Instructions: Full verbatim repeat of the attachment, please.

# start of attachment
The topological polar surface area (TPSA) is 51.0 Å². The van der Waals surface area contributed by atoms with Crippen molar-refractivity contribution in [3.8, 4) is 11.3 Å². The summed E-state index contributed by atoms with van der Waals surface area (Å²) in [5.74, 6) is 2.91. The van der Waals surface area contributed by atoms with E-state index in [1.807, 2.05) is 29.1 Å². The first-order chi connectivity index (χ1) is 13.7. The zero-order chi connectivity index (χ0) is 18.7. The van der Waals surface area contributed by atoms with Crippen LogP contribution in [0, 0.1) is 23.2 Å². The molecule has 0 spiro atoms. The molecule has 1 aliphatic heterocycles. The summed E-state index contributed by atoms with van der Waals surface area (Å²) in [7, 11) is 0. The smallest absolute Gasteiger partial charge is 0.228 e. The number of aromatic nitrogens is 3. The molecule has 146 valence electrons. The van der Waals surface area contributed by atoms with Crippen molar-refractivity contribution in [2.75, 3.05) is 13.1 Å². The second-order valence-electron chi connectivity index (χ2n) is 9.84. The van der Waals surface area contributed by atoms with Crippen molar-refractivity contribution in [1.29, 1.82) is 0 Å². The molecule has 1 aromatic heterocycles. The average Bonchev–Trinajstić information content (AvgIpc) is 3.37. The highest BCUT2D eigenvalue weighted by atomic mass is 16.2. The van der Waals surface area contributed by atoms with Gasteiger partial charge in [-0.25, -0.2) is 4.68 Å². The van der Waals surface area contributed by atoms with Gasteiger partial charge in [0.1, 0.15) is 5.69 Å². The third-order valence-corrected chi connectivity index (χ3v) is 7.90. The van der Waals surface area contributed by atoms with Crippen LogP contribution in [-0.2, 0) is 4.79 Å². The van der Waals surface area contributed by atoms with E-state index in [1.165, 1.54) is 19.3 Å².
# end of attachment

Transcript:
The topological polar surface area (TPSA) is 51.0 Å². The van der Waals surface area contributed by atoms with Crippen molar-refractivity contribution in [3.8, 4) is 11.3 Å². The summed E-state index contributed by atoms with van der Waals surface area (Å²) in [5.74, 6) is 2.91. The van der Waals surface area contributed by atoms with E-state index in [1.807, 2.05) is 29.1 Å². The first-order chi connectivity index (χ1) is 13.7. The zero-order chi connectivity index (χ0) is 18.7. The van der Waals surface area contributed by atoms with Crippen LogP contribution in [0, 0.1) is 23.2 Å². The molecule has 0 spiro atoms. The molecule has 1 aliphatic heterocycles. The summed E-state index contributed by atoms with van der Waals surface area (Å²) in [7, 11) is 0. The smallest absolute Gasteiger partial charge is 0.228 e. The number of aromatic nitrogens is 3. The molecule has 146 valence electrons. The van der Waals surface area contributed by atoms with Crippen molar-refractivity contribution in [2.75, 3.05) is 13.1 Å². The second-order valence-electron chi connectivity index (χ2n) is 9.84. The van der Waals surface area contributed by atoms with Crippen molar-refractivity contribution in [1.29, 1.82) is 0 Å². The molecule has 1 aromatic heterocycles. The average Bonchev–Trinajstić information content (AvgIpc) is 3.37. The highest BCUT2D eigenvalue weighted by atomic mass is 16.2. The van der Waals surface area contributed by atoms with Gasteiger partial charge in [-0.25, -0.2) is 4.68 Å². The van der Waals surface area contributed by atoms with Gasteiger partial charge in [0.1, 0.15) is 5.69 Å². The third-order valence-corrected chi connectivity index (χ3v) is 7.90. The van der Waals surface area contributed by atoms with Crippen LogP contribution in [-0.2, 0) is 4.79 Å². The van der Waals surface area contributed by atoms with E-state index in [1.165, 1.54) is 19.3 Å².